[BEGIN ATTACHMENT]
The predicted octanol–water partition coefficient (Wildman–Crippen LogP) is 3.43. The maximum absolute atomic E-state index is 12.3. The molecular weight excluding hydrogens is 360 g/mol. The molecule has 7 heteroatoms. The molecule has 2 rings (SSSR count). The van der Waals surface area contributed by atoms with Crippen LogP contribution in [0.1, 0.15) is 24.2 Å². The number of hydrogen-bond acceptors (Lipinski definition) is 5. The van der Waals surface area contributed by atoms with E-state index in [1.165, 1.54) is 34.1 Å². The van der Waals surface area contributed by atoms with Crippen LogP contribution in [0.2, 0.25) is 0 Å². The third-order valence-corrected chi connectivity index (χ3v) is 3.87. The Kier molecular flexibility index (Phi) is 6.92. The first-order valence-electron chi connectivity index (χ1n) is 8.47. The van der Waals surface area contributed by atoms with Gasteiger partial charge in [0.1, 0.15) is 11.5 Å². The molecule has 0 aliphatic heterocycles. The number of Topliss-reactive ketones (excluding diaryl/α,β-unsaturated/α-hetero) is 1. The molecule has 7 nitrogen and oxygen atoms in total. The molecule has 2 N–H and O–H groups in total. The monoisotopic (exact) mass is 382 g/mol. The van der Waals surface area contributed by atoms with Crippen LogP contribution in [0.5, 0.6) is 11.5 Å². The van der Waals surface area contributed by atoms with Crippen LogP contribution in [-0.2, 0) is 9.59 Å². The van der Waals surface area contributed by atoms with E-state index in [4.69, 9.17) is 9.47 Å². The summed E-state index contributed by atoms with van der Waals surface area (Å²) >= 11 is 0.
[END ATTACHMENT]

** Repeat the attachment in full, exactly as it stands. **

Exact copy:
The predicted octanol–water partition coefficient (Wildman–Crippen LogP) is 3.43. The maximum absolute atomic E-state index is 12.3. The molecular weight excluding hydrogens is 360 g/mol. The molecule has 7 heteroatoms. The molecule has 2 rings (SSSR count). The van der Waals surface area contributed by atoms with Crippen LogP contribution in [0.1, 0.15) is 24.2 Å². The number of hydrogen-bond acceptors (Lipinski definition) is 5. The van der Waals surface area contributed by atoms with E-state index in [1.165, 1.54) is 34.1 Å². The van der Waals surface area contributed by atoms with Crippen LogP contribution in [0.2, 0.25) is 0 Å². The third-order valence-corrected chi connectivity index (χ3v) is 3.87. The Kier molecular flexibility index (Phi) is 6.92. The first-order valence-electron chi connectivity index (χ1n) is 8.47. The van der Waals surface area contributed by atoms with Gasteiger partial charge in [0.1, 0.15) is 11.5 Å². The molecule has 0 aliphatic heterocycles. The number of Topliss-reactive ketones (excluding diaryl/α,β-unsaturated/α-hetero) is 1. The molecule has 7 nitrogen and oxygen atoms in total. The molecule has 2 N–H and O–H groups in total. The monoisotopic (exact) mass is 382 g/mol. The van der Waals surface area contributed by atoms with Crippen LogP contribution in [0.5, 0.6) is 11.5 Å². The van der Waals surface area contributed by atoms with Crippen LogP contribution in [-0.2, 0) is 9.59 Å². The van der Waals surface area contributed by atoms with E-state index in [4.69, 9.17) is 9.47 Å². The summed E-state index contributed by atoms with van der Waals surface area (Å²) >= 11 is 0.